Wednesday, March 14, 2012

The Death of Internet Authorship

Crediting seems so easy. You quote a few lines from a book, and drop a footnote to provide the name of the author and page numbers. You print a photo with an article, and you add a caption identifying the subject matter and the photographer/agency. In some places on the internet, among the most legitimate sources of media, content creators largely play by these rules. In others, crediting is purely optional. Non-professionals don't follow the old standards for attribution or never learned them. In the amateur realm, content is constantly appropriated, transformed, and presented to different audiences without so much as an acknowledgement of the original. Some don't even bother with the transformation part.

In some corners of the web, the problem has become endemic. One of my guilty pleasures is watching anime music videos, and every time I go looking for them on Youtube, I'll find uploaded copies with hundreds or thousands of hits, and no acknowledgement of who the original creator was. Many of the accompanying video descriptions don't bother to hide this, often stating they found the video somewhere else, thought it was cool, and wanted to share it with their friends. Of course, this has been going on long before Youtube. Back when the major source of anime music videos was file sharing sites, creator names easily got lost if they weren't included somewhere in the video itself. I've still got a couple sitting on my hard drive that I've never been able to link to a specific creator. Should I feel guilty about watching and enjoying them?

Once you start looking, the lack of crediting is everywhere. Publicity materials for movies and television shows get snapped up and manipulated to make icons and banners on social networking sites and forums. Cosplay photos are shared without identifying the person in costume, the photographer, or even the character being depicted. Viral videos and graphic memes are especially prone to taking on a life of their own. The Hitler meme videos, for instance, rarely credit "Downfall," the film from which the clip of Hitler ranting was taken. And I've never seen anyone credit YouTube user DReaperF4, who posted the first known version of the meme on the site back in 2006. Shouldn't he or she get credit for the idea? Then again, would the meme have become such an international hit if every creator of every successive variant was obligated to go back and figure out where the original came from in order to provide the credit?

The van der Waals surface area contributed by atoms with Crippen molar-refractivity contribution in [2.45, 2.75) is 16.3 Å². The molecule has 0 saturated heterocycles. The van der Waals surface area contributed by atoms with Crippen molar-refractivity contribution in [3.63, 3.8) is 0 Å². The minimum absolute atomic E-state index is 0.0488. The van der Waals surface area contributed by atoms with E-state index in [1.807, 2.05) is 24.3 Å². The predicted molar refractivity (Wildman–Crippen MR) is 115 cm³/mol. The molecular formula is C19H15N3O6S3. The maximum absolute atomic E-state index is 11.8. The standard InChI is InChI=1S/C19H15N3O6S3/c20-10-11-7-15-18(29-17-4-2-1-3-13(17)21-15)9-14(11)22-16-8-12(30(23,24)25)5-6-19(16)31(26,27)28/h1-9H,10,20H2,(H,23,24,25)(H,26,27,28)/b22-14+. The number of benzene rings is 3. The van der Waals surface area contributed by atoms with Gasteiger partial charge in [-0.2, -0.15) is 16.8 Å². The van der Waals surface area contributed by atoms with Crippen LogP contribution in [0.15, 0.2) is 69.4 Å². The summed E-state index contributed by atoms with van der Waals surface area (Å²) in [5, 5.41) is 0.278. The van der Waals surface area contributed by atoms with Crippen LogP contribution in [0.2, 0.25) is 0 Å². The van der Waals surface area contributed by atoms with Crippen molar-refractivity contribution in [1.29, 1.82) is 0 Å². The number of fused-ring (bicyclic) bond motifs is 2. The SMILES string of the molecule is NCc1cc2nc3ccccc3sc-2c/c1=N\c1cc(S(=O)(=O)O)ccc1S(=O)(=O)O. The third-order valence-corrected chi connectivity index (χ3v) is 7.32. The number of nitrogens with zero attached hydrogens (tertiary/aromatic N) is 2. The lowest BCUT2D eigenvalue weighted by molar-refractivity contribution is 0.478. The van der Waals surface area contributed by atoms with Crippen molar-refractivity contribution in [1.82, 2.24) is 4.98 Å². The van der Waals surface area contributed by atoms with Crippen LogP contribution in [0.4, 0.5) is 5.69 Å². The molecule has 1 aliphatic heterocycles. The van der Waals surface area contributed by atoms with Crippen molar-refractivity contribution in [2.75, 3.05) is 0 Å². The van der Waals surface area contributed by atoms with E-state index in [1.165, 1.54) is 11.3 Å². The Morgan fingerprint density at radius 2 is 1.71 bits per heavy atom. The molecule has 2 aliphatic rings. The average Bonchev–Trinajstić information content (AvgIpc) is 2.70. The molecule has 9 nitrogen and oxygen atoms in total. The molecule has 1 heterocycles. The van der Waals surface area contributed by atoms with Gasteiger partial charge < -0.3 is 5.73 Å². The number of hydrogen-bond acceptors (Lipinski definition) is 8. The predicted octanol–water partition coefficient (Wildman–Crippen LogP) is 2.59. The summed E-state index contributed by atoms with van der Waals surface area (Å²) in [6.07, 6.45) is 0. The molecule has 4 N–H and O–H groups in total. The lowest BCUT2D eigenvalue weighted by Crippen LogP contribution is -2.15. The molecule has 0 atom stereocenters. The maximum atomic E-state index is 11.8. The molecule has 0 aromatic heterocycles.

There's plenty of push back against this kind of behavior. Fanworks communities, where most creators work under pseudonyms, frequently self-police the more obvious instances of plagiarism. Over on Reddit, a link sharing site, users are called out for reposting previously shared content, or making only minor changes to try and pass something off as original. However, there's a growing tendency to treat anything found on the internet as being part of the public commons, a great morass of no-strings-attached free content ready to be remixed, reworked, aggregated, or simply passed along to more and more content consumers. Or to put it more simply, users have bought into the idea that information wants to be free, which comes at the expense of anyone seeking to profit by that information, even when it comes to something as simple as asserting authorship. Even the most permissive licensing schemes I've found, like the ones championed by Creative Commons, at least require credit where credit is due. However, in the current internet culture, it doesn't seem possible to enforce even that much.

Then again, think about what would happen if stricter regulations were put in place. Corporate interests have already severely warped U.S. copyright laws to keep content out of the public domain for far longer than the originators of copyright law ever intended. And they've been behind the draconian recent internet regulation bills that would make it impossible for the internet to function in its current form, where simply linking to someone's copyrighted content, even inadvertently, would be actionable. On the other hand, there's the other extreme. In China it's easier to find knockoffs than the genuine article when it comes to many products. The government recognizes intellectual property rights, but enforcement has always been lax. Ideas are assumed to belong to the public commons at the outset, for anyone to profit by. The public benefits, but it becomes difficult for legitimate creators to operate. Where's the happy medium between the two models here? Is one even possible?

You'll notice that I haven't used word piracy, because the issue here goes a lot deeper than simply copying or using someone else's work without permission. It's the whole approach to intellectual property that seems to be shifting, toward something more collectively owned and controlled, where the original author isn't just stripped of authority upon the publication of a work, but identity as well. In remix culture, he or she becomes the first of a series of authors, each making contributions or helping to disseminate a piece of media. Information becomes free, beyond any single person's influence, self-perpetuating.

Is this a good thing? A bad thing? I don't know, but it's happening.

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